I often get asked for web-based scheduling programs. I've done quite a few of them over the years, sometimes using scripts available from the web, but more often writing my own simply because I don't like modifying other people's code.
All of the calendar based schedules I've done start with the very simple files presented here. This base version doesn't have much flexibility: it lets you put in one note per day, and anyone who can access the schedule can overwrite that with new information. Obviously most businesses need additional features like multiple items, control of access, and probably much more. But this is the starting point we can build from.
As shown here, your web server needs to support SSI (Server Side Includes). Nowadays most of us would do this with php instead, but I still use the Perl methods because I'm old and stuck in my ways. Maybe I'll show a php version later.
The entire scheduling program consists of one web page. You can call it whatever you want, but the cgi-bin perl script needs to know where it can find it in your filesystem. The cgi script uses a Perl database to store scheduled events; that can be located anywhere also but of course has to be accessible by the user Apache is running as.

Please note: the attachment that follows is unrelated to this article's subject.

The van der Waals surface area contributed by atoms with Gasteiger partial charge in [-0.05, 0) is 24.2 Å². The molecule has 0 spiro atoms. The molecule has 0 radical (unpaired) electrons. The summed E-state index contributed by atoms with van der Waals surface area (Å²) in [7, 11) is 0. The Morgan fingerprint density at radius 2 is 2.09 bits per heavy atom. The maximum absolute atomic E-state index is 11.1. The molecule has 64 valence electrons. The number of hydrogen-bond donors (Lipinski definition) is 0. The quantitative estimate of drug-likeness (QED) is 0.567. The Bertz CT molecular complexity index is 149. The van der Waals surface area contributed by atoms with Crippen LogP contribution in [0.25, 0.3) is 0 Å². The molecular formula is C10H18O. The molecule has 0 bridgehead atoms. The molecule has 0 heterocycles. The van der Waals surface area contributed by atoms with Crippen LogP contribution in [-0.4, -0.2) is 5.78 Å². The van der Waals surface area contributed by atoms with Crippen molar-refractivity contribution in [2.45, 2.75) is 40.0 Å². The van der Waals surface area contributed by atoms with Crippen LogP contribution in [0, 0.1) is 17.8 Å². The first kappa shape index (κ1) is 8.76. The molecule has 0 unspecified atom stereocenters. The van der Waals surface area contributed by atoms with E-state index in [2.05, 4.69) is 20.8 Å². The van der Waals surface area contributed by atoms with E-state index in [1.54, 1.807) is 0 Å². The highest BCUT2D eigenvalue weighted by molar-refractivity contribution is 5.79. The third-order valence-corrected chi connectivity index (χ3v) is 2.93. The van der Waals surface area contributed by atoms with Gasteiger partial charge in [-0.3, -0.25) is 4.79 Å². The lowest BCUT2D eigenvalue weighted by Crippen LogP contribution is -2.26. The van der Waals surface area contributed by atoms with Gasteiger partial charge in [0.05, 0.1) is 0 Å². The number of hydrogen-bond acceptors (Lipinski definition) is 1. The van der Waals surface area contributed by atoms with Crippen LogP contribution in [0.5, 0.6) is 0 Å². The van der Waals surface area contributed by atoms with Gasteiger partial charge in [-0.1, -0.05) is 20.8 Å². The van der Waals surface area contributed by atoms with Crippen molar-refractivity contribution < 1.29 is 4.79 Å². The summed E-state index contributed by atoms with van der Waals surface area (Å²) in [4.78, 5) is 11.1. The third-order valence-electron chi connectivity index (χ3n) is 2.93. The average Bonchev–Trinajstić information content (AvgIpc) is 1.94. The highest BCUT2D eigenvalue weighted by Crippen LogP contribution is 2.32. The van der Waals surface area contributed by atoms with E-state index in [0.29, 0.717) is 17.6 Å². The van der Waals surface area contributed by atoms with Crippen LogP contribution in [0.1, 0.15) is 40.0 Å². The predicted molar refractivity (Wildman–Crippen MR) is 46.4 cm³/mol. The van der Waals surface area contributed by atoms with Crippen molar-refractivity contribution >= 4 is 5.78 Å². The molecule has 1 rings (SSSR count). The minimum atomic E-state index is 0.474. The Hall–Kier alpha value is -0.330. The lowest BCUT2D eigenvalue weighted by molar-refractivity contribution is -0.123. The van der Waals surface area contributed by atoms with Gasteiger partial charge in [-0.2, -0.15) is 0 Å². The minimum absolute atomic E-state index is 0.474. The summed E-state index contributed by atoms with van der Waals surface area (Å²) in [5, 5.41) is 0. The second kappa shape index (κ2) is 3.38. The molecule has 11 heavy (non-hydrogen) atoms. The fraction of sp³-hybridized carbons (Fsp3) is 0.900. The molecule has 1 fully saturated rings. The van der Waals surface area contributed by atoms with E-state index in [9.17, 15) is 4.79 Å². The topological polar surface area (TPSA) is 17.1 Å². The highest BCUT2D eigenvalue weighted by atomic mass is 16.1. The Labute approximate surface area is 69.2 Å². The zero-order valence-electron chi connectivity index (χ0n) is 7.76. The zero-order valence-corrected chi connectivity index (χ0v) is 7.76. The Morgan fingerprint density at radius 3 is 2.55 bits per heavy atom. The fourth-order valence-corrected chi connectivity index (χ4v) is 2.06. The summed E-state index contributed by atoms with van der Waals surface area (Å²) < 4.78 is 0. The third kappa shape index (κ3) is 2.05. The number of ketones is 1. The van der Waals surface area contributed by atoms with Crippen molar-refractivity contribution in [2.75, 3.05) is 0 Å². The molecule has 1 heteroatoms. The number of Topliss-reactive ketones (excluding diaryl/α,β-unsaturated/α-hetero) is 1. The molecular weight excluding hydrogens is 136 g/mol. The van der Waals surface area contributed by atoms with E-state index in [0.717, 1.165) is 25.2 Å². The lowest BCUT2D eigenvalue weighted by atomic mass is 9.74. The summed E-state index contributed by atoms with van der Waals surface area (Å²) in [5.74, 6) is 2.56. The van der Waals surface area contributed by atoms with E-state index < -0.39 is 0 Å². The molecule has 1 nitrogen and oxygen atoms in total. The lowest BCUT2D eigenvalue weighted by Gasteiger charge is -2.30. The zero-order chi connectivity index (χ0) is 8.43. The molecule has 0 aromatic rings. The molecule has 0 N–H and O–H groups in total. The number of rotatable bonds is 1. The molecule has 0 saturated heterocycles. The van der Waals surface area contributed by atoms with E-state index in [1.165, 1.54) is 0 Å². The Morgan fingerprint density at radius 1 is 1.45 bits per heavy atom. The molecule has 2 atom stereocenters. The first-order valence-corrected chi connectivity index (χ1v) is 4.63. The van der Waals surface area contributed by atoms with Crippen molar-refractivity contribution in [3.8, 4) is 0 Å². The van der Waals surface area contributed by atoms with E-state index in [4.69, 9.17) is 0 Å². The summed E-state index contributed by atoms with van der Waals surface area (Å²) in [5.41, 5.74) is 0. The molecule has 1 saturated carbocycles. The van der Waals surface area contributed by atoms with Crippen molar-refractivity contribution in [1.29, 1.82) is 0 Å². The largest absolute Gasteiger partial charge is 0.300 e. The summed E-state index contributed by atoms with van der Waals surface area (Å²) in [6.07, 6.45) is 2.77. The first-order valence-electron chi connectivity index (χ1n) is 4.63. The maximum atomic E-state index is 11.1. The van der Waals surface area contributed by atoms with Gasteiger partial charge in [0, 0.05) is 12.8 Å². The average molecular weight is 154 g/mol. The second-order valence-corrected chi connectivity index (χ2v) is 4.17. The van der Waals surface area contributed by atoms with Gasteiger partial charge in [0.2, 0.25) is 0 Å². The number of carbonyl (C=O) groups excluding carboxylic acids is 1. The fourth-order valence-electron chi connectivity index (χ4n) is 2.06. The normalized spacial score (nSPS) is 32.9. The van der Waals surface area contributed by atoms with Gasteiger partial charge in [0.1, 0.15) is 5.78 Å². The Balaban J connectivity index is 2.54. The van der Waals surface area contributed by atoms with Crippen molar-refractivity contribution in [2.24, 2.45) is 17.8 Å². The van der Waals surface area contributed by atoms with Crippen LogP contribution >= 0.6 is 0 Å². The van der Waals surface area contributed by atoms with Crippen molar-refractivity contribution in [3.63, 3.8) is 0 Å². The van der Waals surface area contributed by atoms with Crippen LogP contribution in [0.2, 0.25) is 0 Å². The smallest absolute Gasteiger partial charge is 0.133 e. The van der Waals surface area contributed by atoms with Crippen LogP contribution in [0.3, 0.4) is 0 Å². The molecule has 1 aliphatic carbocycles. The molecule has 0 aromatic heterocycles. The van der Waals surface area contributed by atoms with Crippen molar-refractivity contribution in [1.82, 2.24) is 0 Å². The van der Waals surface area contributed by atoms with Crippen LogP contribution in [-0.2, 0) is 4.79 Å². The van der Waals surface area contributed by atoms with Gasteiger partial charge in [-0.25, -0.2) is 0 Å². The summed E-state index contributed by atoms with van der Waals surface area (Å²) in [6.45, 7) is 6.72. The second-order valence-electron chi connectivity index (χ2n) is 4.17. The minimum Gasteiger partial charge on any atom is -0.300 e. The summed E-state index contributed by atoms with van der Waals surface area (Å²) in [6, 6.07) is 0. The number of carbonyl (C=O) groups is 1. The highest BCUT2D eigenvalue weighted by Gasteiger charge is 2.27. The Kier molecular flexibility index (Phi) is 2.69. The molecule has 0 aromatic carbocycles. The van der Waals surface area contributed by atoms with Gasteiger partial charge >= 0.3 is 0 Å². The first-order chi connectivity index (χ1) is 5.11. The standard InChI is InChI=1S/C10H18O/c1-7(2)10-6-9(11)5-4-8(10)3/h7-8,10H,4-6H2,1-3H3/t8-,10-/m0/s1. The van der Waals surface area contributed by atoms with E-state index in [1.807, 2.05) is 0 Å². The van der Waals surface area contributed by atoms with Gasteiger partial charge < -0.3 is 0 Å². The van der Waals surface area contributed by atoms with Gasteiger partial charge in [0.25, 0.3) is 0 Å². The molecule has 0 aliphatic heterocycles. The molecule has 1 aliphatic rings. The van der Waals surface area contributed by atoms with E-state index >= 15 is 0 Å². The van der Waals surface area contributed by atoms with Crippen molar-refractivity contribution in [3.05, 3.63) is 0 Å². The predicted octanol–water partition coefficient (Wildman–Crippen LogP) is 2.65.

Note that the script serves two purposes: it is called to add items to the schedule and as a server side include to display scheduled events. In this version we have no pretty formatting or other niceties that almost certainly would be needed in a production version.
The script reads the web page and displays it when it is called for a specific day; this could have been done differently with a basically empty web page depending on a cgi script to provide the contents. However, this design lets unskilled people edit the web page without affecting the script.
The web page and associated script follow:
That's all of it. It's simple, but can actually be easily expanded to much more complexity without a great deal of effort.
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More Articles by Anthony Lawrence © 2011-06-30 Anthony Lawrence
I think there is a world market for maybe five computers. (Thomas Watson, Chairman of IBM, 1943)
Sun Feb 26 22:53:29 2006: 1712 dhart
...or you could use a reminder service.
Sun Feb 26 22:59:04 2006: 1713 TonyLawrence
Well, that's a reminder service, which isn't quite the same thing - or at least isn't when you add features to base code like this. For example, I have versions of this that accept input from "printed" POS forms and allow a scheduling department to sort delivery or installation schedules by town, assign technicians, and do other functions. Your imagination is the only limit.
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Simple Schedule Copyright © February 2006 Tony Lawrence
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